It’s no longer shocking to hear that some company got hacked and the infiltrators made off with millions, if not hundreds of millions, of user accounts. It happens on an almost weekly basis — so frequently that many don’t even bother keeping up with when their account credentials may have been stolen. That’s where HackNotice, an information security startup providing real-time threat intelligence to consumers, comes in.

HackNotice is a free new service launching today for Android, iOS, and the web to help users stay informed about hacks and data breaches relevant to them. Based in Austin, Texas, HackNotice monitors when hacks occur, notifies you about the ones that affect your accounts, and guides you through the process of recovering from, and reducing the risk of, identity leaks.

You can specify any domain you want to monitor, but there are also 110 suggestions for popular social media, ecommerce, cryptocurrency, financial, and other sites that encompass more sensitive information you may want to track. In addition to real-time alerts, HackNotice also includes historical data: 20,000 “hack notices” going back 10 years.

In private beta until now, HackNotice is run by Steve Thomas, the creator of PwnedList, a similar offering that helped users figure out if their account credentials had been compromised. Founded in 2011, PwnedList was acquired by InfoArmor in August 2013, and subsequently shut down after the site itself was breached in May 2016.

After PwnedList was shut down, Thomas again decided to fight back against account takeovers, a lucrative business for hackers who steal user data to ultimately commit financial fraud and identity theft. This isn’t a new idea — businesses have had such solutions for years — but HackNotice wants to bring it to consumers:

Plenty of services exist for businesses to reduce their corporate security risk, but consumers have largely been left without help. Consumer services have historically been focused on how to help people recover from identity theft, after it happens, but few, if any, efforts have been made to address account take overs, as a major cause of that theft. Businesses have been harnessing the power of threat intelligence for years to get ahead of the attacks coming their way, and we believe it’s time to bring that same advantage to the people.

Thomas explained a bit more how his company reached this conclusion with a short anecdote.

“Individuals are really getting the short end of the stick with these breaches,” Thomas told VentureBeat. “It came from a lot of personal pain, as well. Equifax was just the tip of the iceberg. Through building this, I saw hackers passing around my wife’s credit card pin and password she used daily. The ultimate goal is to make individuals secure. I think it’s time for them to be able to put a stop to a lot of fraud that is committed against them.”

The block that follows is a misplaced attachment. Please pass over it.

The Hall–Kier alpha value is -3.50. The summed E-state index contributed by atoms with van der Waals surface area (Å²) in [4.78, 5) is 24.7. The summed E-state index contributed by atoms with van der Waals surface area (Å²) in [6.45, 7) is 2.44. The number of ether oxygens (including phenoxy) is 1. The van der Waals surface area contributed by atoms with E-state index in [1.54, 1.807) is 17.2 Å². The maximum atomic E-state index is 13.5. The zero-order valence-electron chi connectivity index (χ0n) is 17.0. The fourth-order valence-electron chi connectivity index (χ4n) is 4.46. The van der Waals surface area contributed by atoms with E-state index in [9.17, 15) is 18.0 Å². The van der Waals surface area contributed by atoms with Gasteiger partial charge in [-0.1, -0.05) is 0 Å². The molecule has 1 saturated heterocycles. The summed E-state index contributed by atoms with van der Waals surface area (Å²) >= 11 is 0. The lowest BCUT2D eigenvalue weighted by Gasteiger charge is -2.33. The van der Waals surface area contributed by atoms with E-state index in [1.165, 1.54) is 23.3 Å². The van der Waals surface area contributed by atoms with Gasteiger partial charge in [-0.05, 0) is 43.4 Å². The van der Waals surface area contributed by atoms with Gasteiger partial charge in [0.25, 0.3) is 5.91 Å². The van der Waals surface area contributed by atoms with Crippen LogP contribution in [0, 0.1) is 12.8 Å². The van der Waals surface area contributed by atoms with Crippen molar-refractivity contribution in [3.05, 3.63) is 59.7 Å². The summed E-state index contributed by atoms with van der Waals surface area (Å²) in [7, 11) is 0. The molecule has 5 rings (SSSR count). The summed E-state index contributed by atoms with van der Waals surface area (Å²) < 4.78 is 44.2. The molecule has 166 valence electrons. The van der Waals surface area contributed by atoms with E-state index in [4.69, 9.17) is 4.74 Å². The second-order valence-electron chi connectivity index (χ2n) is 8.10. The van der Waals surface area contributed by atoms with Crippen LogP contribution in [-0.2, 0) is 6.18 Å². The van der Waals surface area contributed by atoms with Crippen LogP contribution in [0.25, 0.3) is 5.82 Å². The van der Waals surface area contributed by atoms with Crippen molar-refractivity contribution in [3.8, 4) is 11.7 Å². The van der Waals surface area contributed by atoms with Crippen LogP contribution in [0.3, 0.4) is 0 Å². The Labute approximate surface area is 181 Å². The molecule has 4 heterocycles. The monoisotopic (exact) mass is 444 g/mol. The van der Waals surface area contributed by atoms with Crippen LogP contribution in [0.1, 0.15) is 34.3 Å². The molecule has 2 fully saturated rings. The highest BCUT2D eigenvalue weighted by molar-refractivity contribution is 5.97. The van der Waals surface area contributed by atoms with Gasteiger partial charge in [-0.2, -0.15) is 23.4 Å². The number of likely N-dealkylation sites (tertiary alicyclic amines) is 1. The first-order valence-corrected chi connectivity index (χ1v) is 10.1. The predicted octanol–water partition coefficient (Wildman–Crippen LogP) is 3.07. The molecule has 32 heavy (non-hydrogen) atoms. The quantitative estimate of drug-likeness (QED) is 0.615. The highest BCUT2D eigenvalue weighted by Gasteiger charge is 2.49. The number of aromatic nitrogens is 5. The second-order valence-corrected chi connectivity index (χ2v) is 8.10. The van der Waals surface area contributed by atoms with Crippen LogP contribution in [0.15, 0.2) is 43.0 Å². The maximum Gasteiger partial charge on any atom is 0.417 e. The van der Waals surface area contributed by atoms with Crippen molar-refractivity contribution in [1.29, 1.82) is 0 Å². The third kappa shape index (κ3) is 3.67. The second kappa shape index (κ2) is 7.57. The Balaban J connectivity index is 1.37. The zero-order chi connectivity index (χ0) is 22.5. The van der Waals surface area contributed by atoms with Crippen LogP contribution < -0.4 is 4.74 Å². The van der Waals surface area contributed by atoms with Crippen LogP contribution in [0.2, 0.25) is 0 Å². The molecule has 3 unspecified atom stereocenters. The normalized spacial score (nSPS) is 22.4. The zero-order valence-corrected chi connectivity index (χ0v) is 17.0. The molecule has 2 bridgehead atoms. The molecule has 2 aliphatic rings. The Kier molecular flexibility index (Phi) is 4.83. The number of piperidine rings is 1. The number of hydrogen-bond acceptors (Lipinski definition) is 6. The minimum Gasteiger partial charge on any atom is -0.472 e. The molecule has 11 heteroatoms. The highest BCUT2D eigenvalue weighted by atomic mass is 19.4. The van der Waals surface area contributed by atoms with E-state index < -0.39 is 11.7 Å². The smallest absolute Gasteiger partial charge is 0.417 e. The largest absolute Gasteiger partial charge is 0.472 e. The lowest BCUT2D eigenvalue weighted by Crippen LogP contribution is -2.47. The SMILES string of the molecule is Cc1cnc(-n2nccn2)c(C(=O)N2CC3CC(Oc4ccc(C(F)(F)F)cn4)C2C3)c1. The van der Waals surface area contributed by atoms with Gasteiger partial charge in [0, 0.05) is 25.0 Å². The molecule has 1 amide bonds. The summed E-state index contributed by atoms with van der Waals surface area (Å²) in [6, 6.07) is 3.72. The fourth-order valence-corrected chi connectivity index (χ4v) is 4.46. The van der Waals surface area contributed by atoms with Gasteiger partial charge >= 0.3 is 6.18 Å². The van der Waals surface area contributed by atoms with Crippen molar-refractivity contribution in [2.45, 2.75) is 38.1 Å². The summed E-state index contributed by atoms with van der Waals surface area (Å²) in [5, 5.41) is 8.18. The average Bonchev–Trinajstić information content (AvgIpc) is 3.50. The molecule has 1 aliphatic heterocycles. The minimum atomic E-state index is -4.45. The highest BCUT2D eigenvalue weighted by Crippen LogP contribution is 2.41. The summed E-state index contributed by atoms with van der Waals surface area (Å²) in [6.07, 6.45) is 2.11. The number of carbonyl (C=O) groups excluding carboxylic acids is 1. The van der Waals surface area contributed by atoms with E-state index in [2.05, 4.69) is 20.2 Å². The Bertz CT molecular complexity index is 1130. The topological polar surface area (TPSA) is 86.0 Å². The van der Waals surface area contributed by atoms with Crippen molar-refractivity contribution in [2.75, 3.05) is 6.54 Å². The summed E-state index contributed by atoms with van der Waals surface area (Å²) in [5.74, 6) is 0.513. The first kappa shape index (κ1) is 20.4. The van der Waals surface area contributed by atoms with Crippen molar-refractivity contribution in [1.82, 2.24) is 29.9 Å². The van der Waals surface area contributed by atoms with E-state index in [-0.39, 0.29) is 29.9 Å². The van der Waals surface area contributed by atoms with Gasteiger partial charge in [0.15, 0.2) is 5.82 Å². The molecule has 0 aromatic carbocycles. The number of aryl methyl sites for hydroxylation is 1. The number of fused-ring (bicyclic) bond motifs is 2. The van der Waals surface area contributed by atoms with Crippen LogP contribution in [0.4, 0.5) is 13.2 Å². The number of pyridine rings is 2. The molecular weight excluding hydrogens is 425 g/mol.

PwnedList focused on finding account credentials that had been leaked online, while HackNotice takes a broader approach by making users aware of hacks as they happen.

“It’s not just about credentials,” Thomas explained. “It’s much more about a person’s digital identity. So they can monitor for their name, their address, or their phone number … and get information about what’s being passed around about them that may not contain credentials. There’s been a lot of information that I’ve seen being passed around, like the type of stuff you get on Facebook — really sensitive information about people that doesn’t contain credentials. With my old service, we didn’t really have a place for that, so we wouldn’t include it.”

Here is Thomas’ breakdown for how HackNotice differs from its predecessor:

  • HackNotice’s capability to alert people to hacks and the historical hack notices in our system is completely new. PwnedList never provided notices about hacks, only leaks, and usually only the leaks that were put into PwnedList.
  • Users can search in much greater depth with HackNotice for leaked digital identities, searching for names, addresses, phone numbers. PwnedList was limited to only email addresses and only from collections of credentials.
  • We are entirely focused on individual users, with mobile apps and language for people who aren’t experts in security. Most of our clients for PwnedList were security analysts and wanted more technical capabilities, such as APIs.
  • We have security recovery steps for what to do after a hack, whereas PwnedList didn’t have any remediation advise other than “change your password.”

That last point is worth elaborating on. HackNotice isn’t offering custom advice depending on which account of yours has been breached. It’s just a generic checklist that everyone should go through when they are affected by a hack:

The eventual goal is to make this a tailored list, so the recommendations will be different depending on if, for example, your credit card information may have been swiped, or if the service in question offers two-factor authentication.

Like PwnedList, HackNotice is bootstrapped and hasn’t taken any outside funding, Thomas tells VentureBeat. But unlike PwnedList, which charged money to notify you when your account had been breached, HackNotice is free.

So how does the company plan to make money? “What we’re focused on right now is making sure that the value is where it needs to be,” Thomas said. “Assuming that people are interested — they sign up and are able to increase their knowledge of security — the plan is to offer some premium services. If we can show people are more informed and more secure, then I think this will be a great service for businesses to offer their employees.”

And we’ve come full circle. A service like HackNotice doesn’t exist for individuals because individuals aren’t interested in paying for such a service. It exists for businesses because that’s where the money is. So HackNotice is free, but will that be enough to get people to sign up?